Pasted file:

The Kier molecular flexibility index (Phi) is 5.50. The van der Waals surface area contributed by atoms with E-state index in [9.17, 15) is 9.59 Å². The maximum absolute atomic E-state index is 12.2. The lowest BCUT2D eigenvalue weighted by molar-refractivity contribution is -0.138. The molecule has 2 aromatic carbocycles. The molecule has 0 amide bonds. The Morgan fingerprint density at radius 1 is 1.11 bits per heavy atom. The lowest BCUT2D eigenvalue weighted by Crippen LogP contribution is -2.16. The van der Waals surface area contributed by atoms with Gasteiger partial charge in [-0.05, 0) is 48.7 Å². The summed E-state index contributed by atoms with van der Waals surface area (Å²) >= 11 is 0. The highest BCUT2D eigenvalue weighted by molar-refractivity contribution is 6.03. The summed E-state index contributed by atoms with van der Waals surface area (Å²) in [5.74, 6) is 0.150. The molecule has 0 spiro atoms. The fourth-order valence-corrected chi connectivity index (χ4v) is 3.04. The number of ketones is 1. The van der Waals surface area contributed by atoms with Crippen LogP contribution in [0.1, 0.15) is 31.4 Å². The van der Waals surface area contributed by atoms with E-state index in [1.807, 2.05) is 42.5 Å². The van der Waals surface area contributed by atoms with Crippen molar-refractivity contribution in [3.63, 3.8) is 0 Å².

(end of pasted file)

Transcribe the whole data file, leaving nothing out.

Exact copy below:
The Kier molecular flexibility index (Phi) is 5.50. The van der Waals surface area contributed by atoms with E-state index in [9.17, 15) is 9.59 Å². The maximum absolute atomic E-state index is 12.2. The lowest BCUT2D eigenvalue weighted by molar-refractivity contribution is -0.138. The molecule has 2 aromatic carbocycles. The molecule has 0 amide bonds. The Morgan fingerprint density at radius 1 is 1.11 bits per heavy atom. The lowest BCUT2D eigenvalue weighted by Crippen LogP contribution is -2.16. The van der Waals surface area contributed by atoms with Gasteiger partial charge in [-0.05, 0) is 48.7 Å². The summed E-state index contributed by atoms with van der Waals surface area (Å²) >= 11 is 0. The highest BCUT2D eigenvalue weighted by molar-refractivity contribution is 6.03. The summed E-state index contributed by atoms with van der Waals surface area (Å²) in [5.74, 6) is 0.150. The molecule has 0 spiro atoms. The fourth-order valence-corrected chi connectivity index (χ4v) is 3.04. The number of ketones is 1. The van der Waals surface area contributed by atoms with Crippen LogP contribution in [0.1, 0.15) is 31.4 Å². The van der Waals surface area contributed by atoms with E-state index in [1.807, 2.05) is 42.5 Å². The van der Waals surface area contributed by atoms with Crippen molar-refractivity contribution in [3.63, 3.8) is 0 Å².